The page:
Before we can proceed to shape the carcass, the mechanisms must be completely installed and operating properly. With the mechanisms in place, the challenge becomes mounting the main box and tabletop to them. The tabletop is relatively straightforward: center it on the carcass, then mark the top racks. The main box, however, isn’t so simple. Not only does it have to be located left/right, front/back within its opening, but it also needs to be situated in height above the carcass floor. If it’s too high, the bolt on the latch won’t catch; too low, and the bolt will drag on the main box as it opens. To complicate matters, it is impossible to directly mark any of these components. They’re buried deep in the carcass interior!
Being the case, I’ve devised the following plan…
- With the tabletop removed, center the main box between the lower racks in the carcass. This dictates the thickness of the shims that will be needed.
- Remove the top racks such that the main box can be lifted out versus slid through the front.
- Coat the latch bolt with graphite.
- Retract the latch bolt by turning the key, and place the main box into the carcass. Align it appropriately, then release the latch bolt. This should imprint a line on the underside of the main box where the latch makes contact.
- Align the back of the hole in the metal latch plate with this line.
While I’m certain some level of adjustment will be necessary, this methodology provides a plan to move forward. Such is the nature of product development or, to put it another way, if we knew what we were doing, it wouldn’t be called research!
The main box latch is the trigger for the table’s entire mechanical system. When the key is turned within the right side apron, it actuates a lever releasing a bolt from the bottom of the main box. Under the tension from the drive mechanisms, the main box is propelled forward while, simultaneously, the table top slides back. Before proceeding with the mechanisms, it’s necessary to mortise in the main box latch.
This is a bit of a delicate operation. The latch mechanism has a 90° bend where the key connects which has to be mortised behind the lower rack guide. It also has a sleeve into which the key is inserted. This needs to be contained within the apron, not protruding from it.
After a bit of drilling, sawing, and paring things finally slide neatly into place!
Next, the long portion of the mechanism must be mortised into the floor of the carcass.
Up to this point, we’ve seen the top racks and the drive mechanisms installed in the side aprons. The final pieces to address are the lower racks. While the tabletop attaches to and rides on the top racks, the lower racks mount and support the main box. Like the upper racks, the lower racks engage the drive mechanisms and span not only the apron, but also both legs. So, we need to be careful about their alignment. An additional complication is that the rear end of the lower guide is blind mortised into the rear leg, while the front end is grooved. The main box is supposed to be removed through this groove for assembly and maintenance. To hide them, the grooves get covered with dovetailed keys veneered to match the rest of the carcass, then covered with guilt bronze mounts. No one will ever know…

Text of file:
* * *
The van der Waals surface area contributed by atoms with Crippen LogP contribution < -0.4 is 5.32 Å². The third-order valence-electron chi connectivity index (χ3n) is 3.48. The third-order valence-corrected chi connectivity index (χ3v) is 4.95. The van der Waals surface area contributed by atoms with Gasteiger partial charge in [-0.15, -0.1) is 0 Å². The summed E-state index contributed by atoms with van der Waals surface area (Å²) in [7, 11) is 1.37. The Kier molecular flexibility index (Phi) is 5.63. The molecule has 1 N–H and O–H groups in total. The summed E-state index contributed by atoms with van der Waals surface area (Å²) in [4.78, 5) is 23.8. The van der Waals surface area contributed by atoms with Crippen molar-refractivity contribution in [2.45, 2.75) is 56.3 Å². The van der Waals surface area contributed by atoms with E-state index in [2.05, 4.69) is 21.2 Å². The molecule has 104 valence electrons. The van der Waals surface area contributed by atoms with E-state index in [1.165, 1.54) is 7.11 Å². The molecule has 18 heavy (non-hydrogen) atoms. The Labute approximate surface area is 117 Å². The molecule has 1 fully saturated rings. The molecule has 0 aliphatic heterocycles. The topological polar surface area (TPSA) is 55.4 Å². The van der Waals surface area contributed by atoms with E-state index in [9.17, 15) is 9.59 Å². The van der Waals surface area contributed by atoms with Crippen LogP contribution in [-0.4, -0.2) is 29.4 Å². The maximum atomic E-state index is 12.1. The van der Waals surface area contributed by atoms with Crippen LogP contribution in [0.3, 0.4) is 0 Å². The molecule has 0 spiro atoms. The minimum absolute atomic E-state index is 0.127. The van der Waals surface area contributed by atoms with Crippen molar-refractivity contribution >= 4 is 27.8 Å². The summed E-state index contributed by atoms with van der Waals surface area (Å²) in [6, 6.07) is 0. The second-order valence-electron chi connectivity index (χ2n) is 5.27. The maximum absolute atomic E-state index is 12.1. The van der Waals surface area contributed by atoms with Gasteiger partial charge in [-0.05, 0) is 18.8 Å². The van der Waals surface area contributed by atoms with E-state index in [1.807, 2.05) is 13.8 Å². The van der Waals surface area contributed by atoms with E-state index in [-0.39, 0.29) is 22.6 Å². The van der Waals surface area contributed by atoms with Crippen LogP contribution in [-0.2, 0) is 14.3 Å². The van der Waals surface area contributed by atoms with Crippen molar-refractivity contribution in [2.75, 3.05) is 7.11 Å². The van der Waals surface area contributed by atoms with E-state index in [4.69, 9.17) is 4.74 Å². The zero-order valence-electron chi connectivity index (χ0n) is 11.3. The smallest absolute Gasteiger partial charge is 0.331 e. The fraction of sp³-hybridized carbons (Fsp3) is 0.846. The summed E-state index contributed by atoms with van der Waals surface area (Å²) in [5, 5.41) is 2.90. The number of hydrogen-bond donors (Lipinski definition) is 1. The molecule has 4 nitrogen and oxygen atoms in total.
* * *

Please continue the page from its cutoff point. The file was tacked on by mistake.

While making the prototype, I’ve had to keep the aprons rough to facilitate installation of the mechanisms. No sense in making them curvy when I’ll need to stabilize them for mortising. This week, however, the project is starting to turn a corner.
To install the lower racks, there need to be defined boundaries. Unlike the upper racks which extend beyond the carcass, the lower racks are contained within the carcass, and are unseen. This means knowing the extents of aprons once they’re shaped. I created a template from photos of the original, and referenced it from the center line on each side block. Repeat the process on the undersides. These lines can now be carried down the verticals on each leg for reference during final shaping.
I recently received an e-mail from Joe, a Kickstarter backer, inquiring about the progress of the marquetry rewards. Looking back, I realized that this was the last time I posted on this topic. Much too long without an update!
As discussed in that post, the red box in the figure shown below highlights the section I’m considering for the marquetry projects. I’m editing it to remove extraneous pieces that won’t make sense in that context, but it will include two flowers and a good portion of the ribbon binding the stems.
I used a modified double bevel technique for convenience. That is, the saw is held at a slight angle with respect to a line perpendicular to the surface of the veneer. This allows the top piece to perfectly conform to the bottom one when the waste is removed. No gaps! Veneer is cut two pieces at a time, each cut adding a new element. Slowly, the artwork takes shape.
Early stage marqutery prototype
Sometimes the pieces can become quite small and fragile. With this method, they don’t remain that way for long. They are quickly attached to the assemblage becoming part of the whole. The following image of the upper flower in-process provides a measure of scale.
Scale of the flower
As each flower is completed, it is cut into the background and the picture emerges. Once the piece has been mounted to its core, we’re looking at the back (glue) side in the image below, the binding paper is removed and a sealer applied. The lower flower can then be “engraved” and the resulting lines filled to add detail. There is still plenty of work to be done before this piece is “finished”.
Based on my current schedule, I plan to begin working on the backer marquetry as soon as the prototype is finished. Probably, this summer. The idea is that by working the marquetry all at once I will become conditioned to its intricacies, my efficiency will increase, and this will put me in good shape to create the final piece for the tabletop.